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Foot Complications

Problems affecting the feet are common in diabetes and can be disabling. Minor, preventable injuries may become serious and could lead to amputation. Understanding common foot problems, recognizing them, and knowing how to treat them can help you prevent the most serious complications.1

What types of foot complications can occur with type 2 diabetes?

A range of foot complications may occur with diabetes, including:2

  • Foot deformities
  • Ulcers ranging in depth from surface wounds to deep infections
  • Amputation

What are the risk factors for diabetic foot complications?

Several factors increase the risk of developing foot complications in type 2 diabetes.

Neuropathy

Neuropathy (nerve damage) is the loss of sensation in the feet and is an important predictor of foot complications. About half of all people with diabetes have neuropathy. Those with diabetic neuropathy may lose the ability to feel pain, increasing the risk of foot injury.1-3

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Neuropathy also causes loss of muscle balance. This can lead to deformities of the foot and impairment of small blood vessels in the skin that can cause the skin to weaken and become prone to injury.1-3

Foot deformity

Charcot foot is a severe complication of diabetes. It may result from neuropathy, leading to a gradual weakening of bones, joints, and soft tissues of the foot or ankle.4

Charcot foot usually begins with a sprain or break of the foot or ankle. Because of the nerve damage and lack of sensation caused by type 2 diabetes, the injured foot or ankle goes untreated. Over time, bone loss leads to changes in the structure of the foot when areas of the foot collapse, causing deformity.4

Decreased joint mobility, muscle wasting (atrophy), and reduced-fat padding also contribute to foot deformities and foot ulcers.5

Vascular disease

Vascular disease, known as peripheral vascular disease (PVD), is a disease of the blood vessels. When this occurs in the arteries, it is called peripheral artery disease (PAD). Vascular disease can result in poor blood circulation in the feet, leading to weakened skin. This contributes to the formation of ulcers, poor wound healing, and amputation.1

What can I do to lower my risk for foot complications?

If you have diabetes, and especially if you have diabetic neuropathy, there are several essential steps you can take to lower your risk for developing foot ulcers. High levels of blood sugar can result in the growth of some fungi and bacteria, contributing to a breakdown of the skin and complication of ulcers. Additional prevention includes:1-3,6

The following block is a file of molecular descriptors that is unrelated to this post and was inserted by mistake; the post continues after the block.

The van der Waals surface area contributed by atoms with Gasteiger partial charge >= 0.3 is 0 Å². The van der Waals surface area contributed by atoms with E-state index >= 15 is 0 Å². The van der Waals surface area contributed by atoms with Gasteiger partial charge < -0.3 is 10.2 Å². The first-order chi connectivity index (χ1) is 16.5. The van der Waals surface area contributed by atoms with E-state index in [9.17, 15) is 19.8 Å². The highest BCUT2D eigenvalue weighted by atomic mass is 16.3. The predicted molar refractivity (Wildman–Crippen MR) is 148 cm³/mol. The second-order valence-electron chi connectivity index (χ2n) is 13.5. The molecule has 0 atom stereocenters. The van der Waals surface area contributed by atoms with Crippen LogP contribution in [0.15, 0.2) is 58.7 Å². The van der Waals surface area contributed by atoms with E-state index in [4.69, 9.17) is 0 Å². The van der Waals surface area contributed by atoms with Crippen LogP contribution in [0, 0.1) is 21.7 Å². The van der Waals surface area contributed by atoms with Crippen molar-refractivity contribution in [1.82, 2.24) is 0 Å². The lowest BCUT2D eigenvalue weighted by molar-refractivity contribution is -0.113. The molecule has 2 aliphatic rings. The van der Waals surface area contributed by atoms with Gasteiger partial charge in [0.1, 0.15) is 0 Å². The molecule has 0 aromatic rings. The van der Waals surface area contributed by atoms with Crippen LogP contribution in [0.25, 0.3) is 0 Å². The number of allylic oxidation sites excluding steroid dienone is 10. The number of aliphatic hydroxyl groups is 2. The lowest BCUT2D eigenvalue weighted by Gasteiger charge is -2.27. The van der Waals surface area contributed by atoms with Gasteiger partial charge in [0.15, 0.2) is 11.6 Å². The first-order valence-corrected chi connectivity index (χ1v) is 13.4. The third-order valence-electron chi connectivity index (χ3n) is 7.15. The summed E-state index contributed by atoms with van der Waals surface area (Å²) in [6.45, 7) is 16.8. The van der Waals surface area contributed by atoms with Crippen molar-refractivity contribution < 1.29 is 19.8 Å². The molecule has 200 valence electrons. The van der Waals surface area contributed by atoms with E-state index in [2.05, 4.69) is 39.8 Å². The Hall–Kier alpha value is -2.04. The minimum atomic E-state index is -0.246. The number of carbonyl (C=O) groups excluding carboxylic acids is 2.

• Ask your doctor for a referral to a podiatrist. This type of doctor specializes in treating the feet, ankles, and lower legs. This doctor may be especially helpful for those with nerve damage and for helping with nail care or performing surgery when needed.
  • Inspect your feet daily. Check underneath and between toes and look for breaks, blisters, swelling, or redness, especially at pressure areas on your foot. A mirror may help see the underside of your foot and your heel. If you cannot give yourself a thorough exam, ask a friend or family member for help.
  • Quit smoking. Smoking contributes to an increased risk for many health complications, including vascular disease and neuropathy, increasing the risk of foot complications.
  • Do not walk barefoot. Walking or exercising without shoes can increase the risk for cuts, blisters, and calluses that can develop into more severe problems.
  • Check the temperature of hot surfaces or water. Avoid exposing your feet to a heating pad, hot water bottles, or stepping into the tub without checking the temperature. If you have decreased sensation due to neuropathy, you can burn yourself without feeling it.
  • Trim your toenails to the shape of your toe and file to remove sharp edges. This can reduce the risk that your toenails will become in-grown or that they will cause a cut elsewhere on your foot.
  • Wear shoes that fit correctly. Your shoes should not be too tight. If you have a foot deformity, you may need customized shoes. Also, an insole (such as a viscoelastic insole) used in well-fitting shoes, can decrease pressure on sensitive areas.
  • Wear loose-fitting, cotton socks. Make sure you wear cotton socks that are not too tight and that you change them daily.
  • Wash your feet daily. Give your feet a daily bath in lukewarm water with a mild soap. Dry your feet by patting them gently and apply a moisturizing cream or lotion.

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Written by: Jonathan Simmons and Katie Murphy | Last reviewed: March 2021.